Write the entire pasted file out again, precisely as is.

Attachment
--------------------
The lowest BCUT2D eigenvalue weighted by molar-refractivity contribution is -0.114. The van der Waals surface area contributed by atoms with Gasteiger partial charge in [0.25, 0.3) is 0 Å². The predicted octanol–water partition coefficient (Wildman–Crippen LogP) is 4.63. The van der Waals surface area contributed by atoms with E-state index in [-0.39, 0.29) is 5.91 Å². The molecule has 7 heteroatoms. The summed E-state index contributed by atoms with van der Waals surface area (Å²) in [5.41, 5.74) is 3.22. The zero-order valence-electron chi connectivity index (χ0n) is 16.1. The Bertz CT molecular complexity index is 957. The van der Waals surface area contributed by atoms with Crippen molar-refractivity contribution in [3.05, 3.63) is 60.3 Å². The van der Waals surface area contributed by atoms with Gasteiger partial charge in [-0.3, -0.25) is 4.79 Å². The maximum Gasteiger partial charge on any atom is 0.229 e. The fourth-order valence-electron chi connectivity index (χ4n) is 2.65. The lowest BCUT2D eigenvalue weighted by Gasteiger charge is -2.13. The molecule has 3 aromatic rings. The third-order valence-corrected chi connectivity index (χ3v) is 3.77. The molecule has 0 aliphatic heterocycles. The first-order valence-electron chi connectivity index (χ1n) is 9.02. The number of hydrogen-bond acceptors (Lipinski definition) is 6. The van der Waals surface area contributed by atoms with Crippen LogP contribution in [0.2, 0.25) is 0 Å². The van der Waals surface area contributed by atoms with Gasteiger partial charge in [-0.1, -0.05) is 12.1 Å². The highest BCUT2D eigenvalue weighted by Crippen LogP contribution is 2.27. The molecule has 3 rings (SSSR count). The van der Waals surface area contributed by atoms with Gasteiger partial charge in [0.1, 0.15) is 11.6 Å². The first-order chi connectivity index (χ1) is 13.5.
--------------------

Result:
The lowest BCUT2D eigenvalue weighted by molar-refractivity contribution is -0.114. The van der Waals surface area contributed by atoms with Gasteiger partial charge in [0.25, 0.3) is 0 Å². The predicted octanol–water partition coefficient (Wildman–Crippen LogP) is 4.63. The van der Waals surface area contributed by atoms with E-state index in [-0.39, 0.29) is 5.91 Å². The molecule has 7 heteroatoms. The summed E-state index contributed by atoms with van der Waals surface area (Å²) in [5.41, 5.74) is 3.22. The zero-order valence-electron chi connectivity index (χ0n) is 16.1. The Bertz CT molecular complexity index is 957. The van der Waals surface area contributed by atoms with Crippen molar-refractivity contribution in [3.05, 3.63) is 60.3 Å². The van der Waals surface area contributed by atoms with Gasteiger partial charge in [-0.3, -0.25) is 4.79 Å². The maximum Gasteiger partial charge on any atom is 0.229 e. The fourth-order valence-electron chi connectivity index (χ4n) is 2.65. The lowest BCUT2D eigenvalue weighted by Gasteiger charge is -2.13. The molecule has 3 aromatic rings. The third-order valence-corrected chi connectivity index (χ3v) is 3.77. The molecule has 0 aliphatic heterocycles. The first-order valence-electron chi connectivity index (χ1n) is 9.02. The number of hydrogen-bond acceptors (Lipinski definition) is 6. The van der Waals surface area contributed by atoms with Crippen LogP contribution in [0.2, 0.25) is 0 Å². The van der Waals surface area contributed by atoms with Gasteiger partial charge in [-0.1, -0.05) is 12.1 Å². The highest BCUT2D eigenvalue weighted by Crippen LogP contribution is 2.27. The molecule has 3 rings (SSSR count). The van der Waals surface area contributed by atoms with Gasteiger partial charge in [0.1, 0.15) is 11.6 Å². The first-order chi connectivity index (χ1) is 13.5.